Legendary effort: Mazzotti Women’s Leadership Program has impacted hundreds since its inception in 2006

Earlier this week, 2-day summit — Full Circle Thriving: An Intentional Choice — was held to support women faculty and staff in rapidly changing higher ed environment

When Joan Mazzotti and her husband established the Mazzotti Women’s Leadership Program in 2006, they had no idea how big the program would be — the Mazzottis simply wanted to help female members of Rider University’s faculty and staff have additional leadership development opportunities.

This week, following the completion of their fourth successful summit, they started to add up the numbers.

In addition to the hundreds of Rider female faculty and staff who have benefited from leadership development opportunities at various summits, more than 40 women have received Mazzotti Awards in Women’s Leadership and completed leadership programs at Harvard University, Stanford University and the University of Virginia’s Darden School of Business, among other prestigious institutions.

Joan Mazzotti, a Rider trustee and 1972 graduate, is thrilled by the impact.

“There is a continually growing number of female leaders at Rider who serve as powerful role models,” she said. “Their success and achievements inspire and motivate other women to pursue leadership roles or to approach their current position with a greater sense of confidence and purpose. This contributes to the empowerment of all women on campus. I could not be happier with the impact of this program.”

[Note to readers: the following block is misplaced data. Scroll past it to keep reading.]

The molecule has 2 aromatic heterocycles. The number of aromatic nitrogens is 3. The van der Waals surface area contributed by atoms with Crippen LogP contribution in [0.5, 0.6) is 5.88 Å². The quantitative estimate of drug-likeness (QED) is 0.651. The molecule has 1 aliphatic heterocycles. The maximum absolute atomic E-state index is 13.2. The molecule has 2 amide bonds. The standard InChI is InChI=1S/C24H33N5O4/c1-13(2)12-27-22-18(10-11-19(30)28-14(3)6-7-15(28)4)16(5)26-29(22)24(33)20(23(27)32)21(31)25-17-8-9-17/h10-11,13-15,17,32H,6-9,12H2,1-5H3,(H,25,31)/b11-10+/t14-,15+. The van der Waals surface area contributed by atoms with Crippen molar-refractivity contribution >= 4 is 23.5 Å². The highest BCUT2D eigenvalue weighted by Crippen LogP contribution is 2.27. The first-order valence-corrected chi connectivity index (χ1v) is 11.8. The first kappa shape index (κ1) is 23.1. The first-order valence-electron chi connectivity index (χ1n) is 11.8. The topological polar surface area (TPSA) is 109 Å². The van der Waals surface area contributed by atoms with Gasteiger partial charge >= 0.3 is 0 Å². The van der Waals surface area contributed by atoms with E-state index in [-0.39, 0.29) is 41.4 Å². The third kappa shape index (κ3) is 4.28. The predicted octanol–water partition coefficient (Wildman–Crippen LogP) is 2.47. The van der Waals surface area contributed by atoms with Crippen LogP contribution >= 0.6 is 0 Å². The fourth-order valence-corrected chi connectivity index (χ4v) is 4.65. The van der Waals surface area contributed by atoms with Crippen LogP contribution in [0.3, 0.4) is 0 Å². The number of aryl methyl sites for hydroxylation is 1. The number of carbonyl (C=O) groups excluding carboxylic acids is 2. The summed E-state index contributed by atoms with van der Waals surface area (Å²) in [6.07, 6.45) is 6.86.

On Monday and Tuesday, the Mazzotti Women’s Leadership Summit afforded even more women the opportunity to further their leadership development at Rider.

This year’s summit, “Full Circle Thriving: An Intentional Choice,” was the program’s fourth campuswide summit and was attended by more than 100 faculty and staff. In response to the rapid and dramatic changes impacting higher education, the 2023 summit focused on the importance of thriving in one’s professional and personal life as a core tenet of leadership.

Dr. Aditi Nerurkar, Harvard physician, Forbes contributor and NBC News medical commentator, served as keynote speaker and discussed how to navigate mental health in the new normal after the pandemic. She explained science-backed strategies to minimize burnout, a top mental health concern, and provided a blueprint for resilient leadership. Dr. Ivonne Diaz-Claisse, founder and CEO of Hispanics Inspiring Students’ Performance and Achievement, and Dr. Felicia Ganther, president of Bucks County Community College, shared their own perspectives on thriving. The summit also provided a space for women to connect, share experiences and support each other.

“I am hopeful women left the summit inspired and motivated to make their own full-circle thriving a reality,” Mazzotti said. “Leaders who thrive demonstrate resilience and adaptability, have a clear sense of purpose and direction and are not solely focused on their own success, but also on the success of their colleagues. This is just the mindset we need to meet the current challenges facing higher education.”

Applicants for the Mazzotti Awards in Women’s Leadership are full-time Rider employees with a minimum of two years of university service.

Recipients are selected by a committee led by DonnaJean Fredeen, provost and senior vice president for academic affairs, and Debbie Stasolla, vice president for strategic initiatives and planning and secretary to the board. The committee selects award recipients based upon the alignment of their professional goals with their proposed program and the degree to which those goals will benefit the Rider community and applicants’ continued leadership development.